Directors facing personal liability for the debts of a company

An advantage of business being traded through a limited company is the protection afforded to Directors by the ‘corporate veil’ – precluding personal liability for debts incurred by the company (except where the Director has provided a personal guarantee). However, the corporate veil is not a complete defence. If a Director has not discharged their duties to the company and is therefore considered personally liable, the veil will be lifted.

Directors’ duties

In law, all company Directors owe duties to their company. These include administrative obligations to keep the statutory books up-to-date and to maintain the records held at Companies House. This is in addition to duties to remain appraised of the company’s financial affairs, to act within the powers granted to them (by the articles of association of the company or an agreement), to promote the success of the company and to exercise reasonable care, skill and diligence.

Generally, and in the absence of any internal checks, the assessment of whether a Director has discharged his duties to a company is made once the company is placed into formal insolvency proceedings (administration or liquidation). The Insolvency Practitioner (appointed to manage the affairs of the company on its insolvency) will investigate, and report on the conduct of each Director.

The standard required of Directors in discharging their duties is: to exercise the care, skill and diligence that would be exercised by a reasonably diligent person with the general knowledge, skill and experience expected when carrying out the functions of that Director and the general knowledge, skill and experience that the Director actually has.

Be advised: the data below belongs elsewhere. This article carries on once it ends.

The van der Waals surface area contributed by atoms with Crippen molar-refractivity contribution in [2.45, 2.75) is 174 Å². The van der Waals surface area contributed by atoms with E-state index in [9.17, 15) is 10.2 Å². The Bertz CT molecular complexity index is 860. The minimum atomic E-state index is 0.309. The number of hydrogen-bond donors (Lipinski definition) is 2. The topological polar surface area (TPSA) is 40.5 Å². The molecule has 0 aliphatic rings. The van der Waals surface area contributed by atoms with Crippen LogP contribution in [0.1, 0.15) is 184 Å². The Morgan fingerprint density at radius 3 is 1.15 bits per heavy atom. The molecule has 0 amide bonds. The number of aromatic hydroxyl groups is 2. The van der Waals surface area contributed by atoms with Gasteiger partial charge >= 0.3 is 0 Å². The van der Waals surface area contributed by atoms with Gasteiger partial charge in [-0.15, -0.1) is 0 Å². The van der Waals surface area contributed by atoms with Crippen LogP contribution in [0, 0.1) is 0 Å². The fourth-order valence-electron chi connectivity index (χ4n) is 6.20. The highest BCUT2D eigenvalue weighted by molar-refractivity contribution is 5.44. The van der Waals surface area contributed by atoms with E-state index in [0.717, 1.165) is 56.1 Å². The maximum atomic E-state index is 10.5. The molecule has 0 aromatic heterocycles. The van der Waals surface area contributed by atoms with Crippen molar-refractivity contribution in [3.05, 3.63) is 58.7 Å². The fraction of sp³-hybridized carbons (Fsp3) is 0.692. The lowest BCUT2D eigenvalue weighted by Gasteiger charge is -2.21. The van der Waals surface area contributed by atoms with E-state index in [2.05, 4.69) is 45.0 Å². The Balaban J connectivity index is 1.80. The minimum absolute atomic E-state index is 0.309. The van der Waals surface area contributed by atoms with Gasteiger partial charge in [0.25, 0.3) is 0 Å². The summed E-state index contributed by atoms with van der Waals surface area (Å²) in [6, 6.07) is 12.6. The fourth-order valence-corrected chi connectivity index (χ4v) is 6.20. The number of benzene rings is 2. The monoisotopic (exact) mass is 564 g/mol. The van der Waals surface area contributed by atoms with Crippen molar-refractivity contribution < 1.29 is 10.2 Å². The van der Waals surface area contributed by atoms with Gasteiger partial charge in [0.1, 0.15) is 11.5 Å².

In applying the test, consideration will be given to the particular role performed by the Director, as well as their responsibilities and the company’s circumstances. If a Director is considered not to have met the minimum standard expected of them, he or she may face claims for ‘misfeasance’, ‘wrongful’ and/or ‘fraudulent trading’.

Misfeasance, wrongful trading and fraudulent trading

The definition of misfeasance is “a transgression, especially the wrongful exercise of lawful authority”. Put simply, if a Director acts in a way that breaches his or her duties, they may face a claim by the Insolvency Practitioner for misfeasance, wrongful trading or fraudulent trading.

A claim for wrongful trading will arise where a Director continues to trade when he or she knew, or ought to have known, there was no reasonable prospect of the company avoiding insolvent liquidation. Where a Director knowingly continues to carry on business with the intention of defrauding creditors, the Director(s) may face the more serious claim of fraudulent trading.

The aim of the Insolvency Practitioner in advancing these claims is to raise money, or secure the return of assets, to increase a dividend to creditors. In the case of wrongful or fraudulent trading claims, the aim is to recover the loss caused during the period of prolonged trade. That loss is the increased value in creditors from the date (identified by the Insolvency Practitioner) that the Director knew, or ought to have known, there was no reasonable prospect of the company avoiding insolvent liquidation, to when the company was placed into a formal insolvency procedure.

Company Directors Disqualification Act 1986

Where matters of misconduct are identified, the Director may also face a claim by the Secretary of State to disqualify them from acting as a Director pursuant to the Company Directors Disqualification Act 1986 (“the CDDA”). That disqualification can then form the basis of a ‘compensation order’, which requires a Director to make payment to the creditor or class of creditors involved.